For the visitor, the best way to see the vegetation of this bioshere close-up is to visit the Helia Bravo Hollis Botanical Garden, located about 15 miles from Tehuacán. The garden is named after a Mexican botanist who catalogued the many species of cacti in the region. As you wander along the paths of the garden you will see 53 different species of cactus as well as agaves, yuccas and thorny desert shrubs.
Agaves (such as the species which are cultivated to produce tequila and mezcal) typically send up a tall flower spike and after flowering die.
Epiphytes or air plants grow on some of the thorny trees. They get their water from the early morning dew. In Mexico these plants are collected and sold to use as moss-like landscaping for Nativity scenes.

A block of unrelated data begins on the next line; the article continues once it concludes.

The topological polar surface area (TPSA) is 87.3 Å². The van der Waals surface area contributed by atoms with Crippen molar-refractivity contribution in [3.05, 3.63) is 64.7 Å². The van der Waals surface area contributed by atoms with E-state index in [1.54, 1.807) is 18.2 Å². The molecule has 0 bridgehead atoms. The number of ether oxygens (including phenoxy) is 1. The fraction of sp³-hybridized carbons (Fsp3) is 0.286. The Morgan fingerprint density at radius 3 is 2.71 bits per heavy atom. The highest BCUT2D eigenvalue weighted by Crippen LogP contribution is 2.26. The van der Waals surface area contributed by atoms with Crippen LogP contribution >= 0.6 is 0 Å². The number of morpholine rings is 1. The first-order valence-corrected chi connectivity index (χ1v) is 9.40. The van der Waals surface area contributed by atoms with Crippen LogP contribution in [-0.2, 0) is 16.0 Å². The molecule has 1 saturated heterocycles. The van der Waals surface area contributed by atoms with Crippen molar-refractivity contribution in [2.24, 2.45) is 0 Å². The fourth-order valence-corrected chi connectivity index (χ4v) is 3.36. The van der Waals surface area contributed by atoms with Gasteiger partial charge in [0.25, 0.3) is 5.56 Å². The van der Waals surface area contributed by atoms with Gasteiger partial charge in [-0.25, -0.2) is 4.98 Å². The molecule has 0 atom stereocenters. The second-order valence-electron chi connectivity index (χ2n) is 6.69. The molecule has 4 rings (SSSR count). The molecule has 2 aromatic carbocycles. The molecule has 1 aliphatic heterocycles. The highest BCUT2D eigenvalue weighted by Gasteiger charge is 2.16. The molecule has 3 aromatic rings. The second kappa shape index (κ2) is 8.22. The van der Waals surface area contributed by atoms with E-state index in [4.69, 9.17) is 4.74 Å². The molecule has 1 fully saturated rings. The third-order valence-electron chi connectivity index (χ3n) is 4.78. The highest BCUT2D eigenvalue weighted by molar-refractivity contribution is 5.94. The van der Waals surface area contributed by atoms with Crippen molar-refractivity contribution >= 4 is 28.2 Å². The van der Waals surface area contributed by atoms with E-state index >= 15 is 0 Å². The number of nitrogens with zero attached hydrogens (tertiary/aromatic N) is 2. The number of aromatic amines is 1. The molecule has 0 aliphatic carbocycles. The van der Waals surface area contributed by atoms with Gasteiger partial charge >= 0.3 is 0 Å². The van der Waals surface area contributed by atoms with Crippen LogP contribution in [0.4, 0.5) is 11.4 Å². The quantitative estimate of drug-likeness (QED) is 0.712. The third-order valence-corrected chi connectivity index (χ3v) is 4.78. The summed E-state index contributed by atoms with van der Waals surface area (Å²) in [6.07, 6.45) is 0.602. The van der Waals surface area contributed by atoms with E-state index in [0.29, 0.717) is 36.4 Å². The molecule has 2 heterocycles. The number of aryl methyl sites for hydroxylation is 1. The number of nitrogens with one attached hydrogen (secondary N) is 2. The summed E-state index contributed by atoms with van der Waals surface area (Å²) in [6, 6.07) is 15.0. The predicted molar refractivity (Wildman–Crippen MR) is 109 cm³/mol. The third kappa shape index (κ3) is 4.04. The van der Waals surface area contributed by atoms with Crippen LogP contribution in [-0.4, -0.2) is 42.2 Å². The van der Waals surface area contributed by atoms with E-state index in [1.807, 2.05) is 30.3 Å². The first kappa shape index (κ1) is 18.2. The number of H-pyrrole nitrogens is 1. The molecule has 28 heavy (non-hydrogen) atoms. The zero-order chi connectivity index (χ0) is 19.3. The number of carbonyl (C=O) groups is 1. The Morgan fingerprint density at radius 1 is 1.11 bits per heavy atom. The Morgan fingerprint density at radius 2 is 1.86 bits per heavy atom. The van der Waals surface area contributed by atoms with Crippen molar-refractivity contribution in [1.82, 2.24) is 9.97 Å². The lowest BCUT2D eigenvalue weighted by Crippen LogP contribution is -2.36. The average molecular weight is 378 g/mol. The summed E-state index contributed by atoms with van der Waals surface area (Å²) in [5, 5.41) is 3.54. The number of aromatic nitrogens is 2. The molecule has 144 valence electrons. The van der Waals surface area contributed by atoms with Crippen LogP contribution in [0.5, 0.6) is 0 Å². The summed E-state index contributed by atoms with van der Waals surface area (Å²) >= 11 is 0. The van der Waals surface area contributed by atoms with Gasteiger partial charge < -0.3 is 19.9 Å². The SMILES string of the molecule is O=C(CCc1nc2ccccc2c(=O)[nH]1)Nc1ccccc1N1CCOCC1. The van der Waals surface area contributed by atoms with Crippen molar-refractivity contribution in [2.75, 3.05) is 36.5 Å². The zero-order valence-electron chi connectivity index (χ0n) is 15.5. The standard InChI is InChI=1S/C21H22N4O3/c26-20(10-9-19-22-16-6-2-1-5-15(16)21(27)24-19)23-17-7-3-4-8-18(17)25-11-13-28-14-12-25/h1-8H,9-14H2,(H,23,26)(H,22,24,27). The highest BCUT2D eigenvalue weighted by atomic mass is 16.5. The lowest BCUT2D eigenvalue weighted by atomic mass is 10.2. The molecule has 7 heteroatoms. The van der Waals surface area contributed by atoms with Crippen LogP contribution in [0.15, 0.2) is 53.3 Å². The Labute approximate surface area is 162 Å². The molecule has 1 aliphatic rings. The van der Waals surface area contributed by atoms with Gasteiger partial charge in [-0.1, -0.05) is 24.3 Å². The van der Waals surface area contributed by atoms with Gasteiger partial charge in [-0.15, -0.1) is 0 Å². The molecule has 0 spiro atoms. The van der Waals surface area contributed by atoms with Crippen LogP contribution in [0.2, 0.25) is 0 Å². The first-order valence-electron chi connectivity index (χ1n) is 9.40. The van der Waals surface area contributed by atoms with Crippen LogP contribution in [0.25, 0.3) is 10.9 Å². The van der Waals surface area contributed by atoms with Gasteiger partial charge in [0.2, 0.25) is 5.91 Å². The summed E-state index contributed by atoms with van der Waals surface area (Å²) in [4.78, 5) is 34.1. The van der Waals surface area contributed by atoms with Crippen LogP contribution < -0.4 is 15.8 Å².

This unusual plant goes by the nickname of "elephant's foot". Supposedly if you place one hand on its trunk and the other hand exposed to the sun you will receive a burst of energy. Alejandro and I both tried it, and all we got was a hot palm.
There is much more to see in the biosphere... archaeological sites, rock formations, canyons and waterfalls. I would not mind returning to Tehuacán to see more of this little known but amazing reserve.